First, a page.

For tolerance to effectively work, it must run both ways
One of the most important elements of the modern democratic state is tolerance: tolerance of religious difference, of social choices, of political variations. We take this tolerance so for granted that we forget that for tolerance to work, it must be mutual. For example, in 19th century England, Roman Catholicism was not accorded the some toleration that a range of Protestant sects and Judaism were accorded until the Catholic Church decided to tolerate other religions. This should always be the social contract that governs official toleration. The United States, not having an official church, has always been tolerant of a wide range of religious and social arrangements – the exception being refusal to tolerate Mormonism until their tenet of polygamy was abandoned.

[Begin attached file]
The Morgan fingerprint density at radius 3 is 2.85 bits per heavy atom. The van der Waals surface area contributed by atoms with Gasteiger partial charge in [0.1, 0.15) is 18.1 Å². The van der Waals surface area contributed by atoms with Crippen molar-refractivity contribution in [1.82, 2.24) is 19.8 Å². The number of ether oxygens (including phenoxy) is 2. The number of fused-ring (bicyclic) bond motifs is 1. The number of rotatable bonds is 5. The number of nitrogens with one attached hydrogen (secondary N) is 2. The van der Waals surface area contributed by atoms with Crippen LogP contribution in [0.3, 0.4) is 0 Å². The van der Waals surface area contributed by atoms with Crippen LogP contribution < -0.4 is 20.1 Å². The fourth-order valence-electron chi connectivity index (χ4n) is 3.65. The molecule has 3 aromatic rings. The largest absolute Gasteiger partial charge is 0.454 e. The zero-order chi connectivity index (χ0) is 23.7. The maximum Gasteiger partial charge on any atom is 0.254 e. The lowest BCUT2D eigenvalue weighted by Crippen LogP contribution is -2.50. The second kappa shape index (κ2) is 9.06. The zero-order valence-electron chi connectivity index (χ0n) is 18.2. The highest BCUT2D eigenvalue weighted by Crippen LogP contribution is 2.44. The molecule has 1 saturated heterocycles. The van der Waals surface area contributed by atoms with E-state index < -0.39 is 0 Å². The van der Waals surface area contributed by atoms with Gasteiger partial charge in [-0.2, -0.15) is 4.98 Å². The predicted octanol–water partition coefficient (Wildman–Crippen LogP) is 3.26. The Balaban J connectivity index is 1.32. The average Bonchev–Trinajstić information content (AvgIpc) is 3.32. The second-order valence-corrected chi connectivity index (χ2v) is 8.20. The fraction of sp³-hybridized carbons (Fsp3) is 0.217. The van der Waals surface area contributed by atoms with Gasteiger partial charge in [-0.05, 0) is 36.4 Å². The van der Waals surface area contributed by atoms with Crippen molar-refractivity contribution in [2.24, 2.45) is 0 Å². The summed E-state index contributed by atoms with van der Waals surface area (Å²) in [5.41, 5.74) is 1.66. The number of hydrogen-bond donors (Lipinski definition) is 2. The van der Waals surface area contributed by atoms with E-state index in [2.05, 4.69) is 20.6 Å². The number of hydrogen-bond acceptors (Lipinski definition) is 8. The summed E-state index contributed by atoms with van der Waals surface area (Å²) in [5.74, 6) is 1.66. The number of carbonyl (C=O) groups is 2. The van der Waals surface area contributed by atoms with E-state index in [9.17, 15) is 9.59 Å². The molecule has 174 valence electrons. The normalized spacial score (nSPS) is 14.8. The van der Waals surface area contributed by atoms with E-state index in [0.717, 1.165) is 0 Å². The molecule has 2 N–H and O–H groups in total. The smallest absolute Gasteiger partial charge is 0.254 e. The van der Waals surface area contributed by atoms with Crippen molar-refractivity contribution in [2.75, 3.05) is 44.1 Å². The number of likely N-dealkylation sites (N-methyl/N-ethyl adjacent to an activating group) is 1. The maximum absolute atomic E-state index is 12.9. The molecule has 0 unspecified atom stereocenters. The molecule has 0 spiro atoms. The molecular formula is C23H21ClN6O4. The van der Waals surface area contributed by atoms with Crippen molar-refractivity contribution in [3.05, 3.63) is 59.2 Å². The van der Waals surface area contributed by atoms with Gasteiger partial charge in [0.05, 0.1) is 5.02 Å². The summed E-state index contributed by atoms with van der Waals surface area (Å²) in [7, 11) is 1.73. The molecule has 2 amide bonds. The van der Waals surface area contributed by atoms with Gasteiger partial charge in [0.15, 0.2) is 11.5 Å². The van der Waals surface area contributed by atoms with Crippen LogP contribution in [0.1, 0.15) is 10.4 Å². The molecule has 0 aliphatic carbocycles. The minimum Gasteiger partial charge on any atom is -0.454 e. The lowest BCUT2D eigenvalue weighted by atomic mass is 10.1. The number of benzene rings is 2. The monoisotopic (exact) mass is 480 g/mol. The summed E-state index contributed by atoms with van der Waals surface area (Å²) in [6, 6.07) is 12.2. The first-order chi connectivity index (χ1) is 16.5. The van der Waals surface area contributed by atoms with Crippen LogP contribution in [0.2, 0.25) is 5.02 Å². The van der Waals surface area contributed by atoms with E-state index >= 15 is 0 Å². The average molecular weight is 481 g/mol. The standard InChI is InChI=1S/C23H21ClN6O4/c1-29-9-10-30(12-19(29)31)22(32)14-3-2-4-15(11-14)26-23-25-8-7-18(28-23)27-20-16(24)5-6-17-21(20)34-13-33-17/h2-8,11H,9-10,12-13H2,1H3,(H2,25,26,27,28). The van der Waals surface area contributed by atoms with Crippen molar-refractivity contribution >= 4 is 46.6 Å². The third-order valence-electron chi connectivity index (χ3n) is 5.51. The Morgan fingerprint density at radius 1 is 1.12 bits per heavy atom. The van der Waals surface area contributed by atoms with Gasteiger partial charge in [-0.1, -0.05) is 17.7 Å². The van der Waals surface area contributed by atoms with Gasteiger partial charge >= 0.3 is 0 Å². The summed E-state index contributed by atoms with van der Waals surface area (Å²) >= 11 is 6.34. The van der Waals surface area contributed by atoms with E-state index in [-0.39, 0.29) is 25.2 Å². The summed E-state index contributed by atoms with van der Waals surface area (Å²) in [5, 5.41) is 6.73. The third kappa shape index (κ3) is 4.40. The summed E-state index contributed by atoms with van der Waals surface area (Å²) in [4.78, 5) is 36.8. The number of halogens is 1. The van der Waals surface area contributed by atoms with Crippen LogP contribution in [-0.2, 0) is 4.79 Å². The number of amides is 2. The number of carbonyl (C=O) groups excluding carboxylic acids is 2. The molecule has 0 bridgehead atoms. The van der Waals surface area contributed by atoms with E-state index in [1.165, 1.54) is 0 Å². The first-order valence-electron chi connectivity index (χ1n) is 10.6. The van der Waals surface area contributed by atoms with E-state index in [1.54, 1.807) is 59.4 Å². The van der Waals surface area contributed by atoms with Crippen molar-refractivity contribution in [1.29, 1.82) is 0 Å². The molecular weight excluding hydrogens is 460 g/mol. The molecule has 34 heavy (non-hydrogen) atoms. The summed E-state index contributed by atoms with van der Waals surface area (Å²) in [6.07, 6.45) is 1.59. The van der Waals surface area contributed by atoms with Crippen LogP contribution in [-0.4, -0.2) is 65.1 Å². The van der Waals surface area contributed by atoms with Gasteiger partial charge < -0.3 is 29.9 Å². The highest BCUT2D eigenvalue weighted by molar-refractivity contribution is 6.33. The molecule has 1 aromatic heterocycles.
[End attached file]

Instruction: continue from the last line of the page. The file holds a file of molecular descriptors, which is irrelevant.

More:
Today, tolerance is being challenged again by a group that does not enshrine tolerance – militant Islam – in the United States and in Europe. We, in the west, have practiced tolerance toward Muslim immigrants with the hope that this value will rub off on them. Alas, it has not, and lawmakers are up against a serious dilemma. They can either appease the intolerant as they have tried in Europe or refuse to tolerate the intolerant. It has taken the Europeans a while, but they are starting to prosecute batterers and murderers of wives and daughters under the umbrella of “Islamic family honor.” There are also moves foot to ban polygamy, which until recently was a hush-and-pretend issue financed with welfare payments.